Call me biassed, but (as may be detected from previous posts) I have managed to get myself to a place where the future of Print-On-Demand means to me nothing more or less than the future of commercial book printing.

It’s true that publishers have to do a certain amount of work on their computer systems to get true POD to work. This is a hassle and costs money, but if you haven’t updated your computer for a while, you’re probably going to have to do it anyway just to be able to sell single copies to individuals. The old model of a publisher’s warehouse where the business is sending large(ish) shipments to a few trade addresses is over. Many publishers are subcontracting their warehousing and distribution, and this is probably the simplest way to deal with the issue. Ingram, owner of Lightning Source Inc., the largest POD printer, is a big player in this world of single-copy distribution and have taken on distribution for several publishers, including Cambridge University Press. But many of the other companies offering distribution services have well established links to one or more POD printer. What your system needs to be able to do is identify an ISBN on any order as a book which is made by POD, and route that part of the order, be it for 1 copy for an individual or 100 copies for a bookstore, automatically to the POD supplier, not to your pickers and packers. (Yes, this means that the bookstore may receive part of their order in a carton from the publisher’s warehouse, and part later direct from the POD printer — but this has been going of for ages and everyone is now used to it). Sending the POD orders is usually done by EDI in an overnight routine, so that by the start of business next day the POD supplier is already working on them. All the orders received by the printer will include shipping information so that the books are shipped direct to the customers. You can also include invoice information, so that the printer will print out an invoice (looking just like your regular invoices) as part of the process and insert it in the carton. The first person to touch the order is the publisher’s clerk who enters the order into the system (though of course many orders are received by publishers via EDI from the bookstore) — the next human to handle it is probably employed by UPS or FedEx.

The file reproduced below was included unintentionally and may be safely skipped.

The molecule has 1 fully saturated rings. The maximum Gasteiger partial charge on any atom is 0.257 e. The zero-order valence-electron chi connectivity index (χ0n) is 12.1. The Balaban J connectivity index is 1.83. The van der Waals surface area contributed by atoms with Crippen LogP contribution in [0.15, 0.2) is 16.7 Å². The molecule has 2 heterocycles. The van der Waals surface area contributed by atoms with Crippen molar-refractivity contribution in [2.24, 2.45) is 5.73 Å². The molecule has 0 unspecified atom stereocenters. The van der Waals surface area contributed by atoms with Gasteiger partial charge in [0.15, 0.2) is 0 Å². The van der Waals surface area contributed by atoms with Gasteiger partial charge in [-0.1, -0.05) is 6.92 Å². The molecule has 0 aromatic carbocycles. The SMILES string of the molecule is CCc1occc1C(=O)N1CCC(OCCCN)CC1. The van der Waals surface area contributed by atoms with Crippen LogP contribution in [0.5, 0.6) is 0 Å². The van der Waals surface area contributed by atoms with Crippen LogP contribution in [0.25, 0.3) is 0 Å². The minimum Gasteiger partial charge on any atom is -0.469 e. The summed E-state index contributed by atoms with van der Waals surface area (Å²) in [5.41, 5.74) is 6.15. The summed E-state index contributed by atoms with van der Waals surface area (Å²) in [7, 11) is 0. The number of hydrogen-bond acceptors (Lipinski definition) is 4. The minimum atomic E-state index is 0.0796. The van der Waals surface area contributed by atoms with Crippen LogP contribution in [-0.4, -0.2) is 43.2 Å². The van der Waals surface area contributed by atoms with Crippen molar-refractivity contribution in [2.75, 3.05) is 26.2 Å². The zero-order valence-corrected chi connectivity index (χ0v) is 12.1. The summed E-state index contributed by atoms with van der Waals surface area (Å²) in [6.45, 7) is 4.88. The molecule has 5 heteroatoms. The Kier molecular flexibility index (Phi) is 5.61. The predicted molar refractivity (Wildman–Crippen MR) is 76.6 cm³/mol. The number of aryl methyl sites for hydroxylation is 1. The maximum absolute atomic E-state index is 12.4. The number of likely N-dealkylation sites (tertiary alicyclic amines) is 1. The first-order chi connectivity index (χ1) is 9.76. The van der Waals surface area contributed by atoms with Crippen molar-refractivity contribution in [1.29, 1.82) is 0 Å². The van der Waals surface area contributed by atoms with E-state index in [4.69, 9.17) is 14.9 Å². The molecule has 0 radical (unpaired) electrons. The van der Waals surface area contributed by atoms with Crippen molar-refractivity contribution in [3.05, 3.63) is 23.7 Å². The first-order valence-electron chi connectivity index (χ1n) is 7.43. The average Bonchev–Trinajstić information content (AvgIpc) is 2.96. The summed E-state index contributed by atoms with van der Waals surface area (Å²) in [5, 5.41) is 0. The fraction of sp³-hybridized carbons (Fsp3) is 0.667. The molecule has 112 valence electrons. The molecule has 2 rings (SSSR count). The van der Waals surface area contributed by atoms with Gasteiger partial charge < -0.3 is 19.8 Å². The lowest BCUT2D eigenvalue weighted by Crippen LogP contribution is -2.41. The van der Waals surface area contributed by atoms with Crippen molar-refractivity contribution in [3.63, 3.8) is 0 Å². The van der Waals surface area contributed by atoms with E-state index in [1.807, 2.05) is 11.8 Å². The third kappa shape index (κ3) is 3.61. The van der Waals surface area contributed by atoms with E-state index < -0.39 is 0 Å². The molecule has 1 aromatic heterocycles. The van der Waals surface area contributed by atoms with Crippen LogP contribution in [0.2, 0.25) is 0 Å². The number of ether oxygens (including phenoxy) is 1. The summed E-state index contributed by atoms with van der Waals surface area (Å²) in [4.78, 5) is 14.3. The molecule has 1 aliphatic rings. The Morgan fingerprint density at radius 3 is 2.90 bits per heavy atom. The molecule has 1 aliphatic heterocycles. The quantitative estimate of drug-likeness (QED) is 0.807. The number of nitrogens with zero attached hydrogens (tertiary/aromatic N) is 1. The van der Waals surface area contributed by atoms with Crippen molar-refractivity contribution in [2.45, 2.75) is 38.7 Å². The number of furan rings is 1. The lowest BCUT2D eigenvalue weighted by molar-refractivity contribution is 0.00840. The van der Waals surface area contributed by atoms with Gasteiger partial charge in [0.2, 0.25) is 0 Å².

Nervous publishers can of course set the delivery address as their own warehouse, and thus use POD as an automatic reprinting system. But I do think that if a publishing company didn’t already have a warehouse, it’d be crazy to insist on setting one up now.

Ingram is sponsoring a series on the Future of POD on Publishing Perspectives, of which this is the first on Feb 7, 2014. Here’s another from Feb 21. As far as I can discover this series has rather petered out, though this post from 3 September might be a continuation (though it is sponsored by Lightning Source, not Ingram itself).

post from The Digital Reader talks about the Espresso Book Machine whose role in the future of POD seems to be in the self-publishing world rather than, as initially assumed, an avenue for printing regular publishers’ books which just happen not to be in stock at a particular bookshop. I know that such activity does take place — it is just rather rare, while self-published authors are taking the opportunity to print out half a dozen or so hard copies. It certainly beats the now old-fashioned way of having to print a couple of hundred copies of your book and store them in your garage — in this city garage space comes at a cost which is probably higher than most suburban domestic rentals, and McNally Jackson for example, is printing a lot of author’s books.

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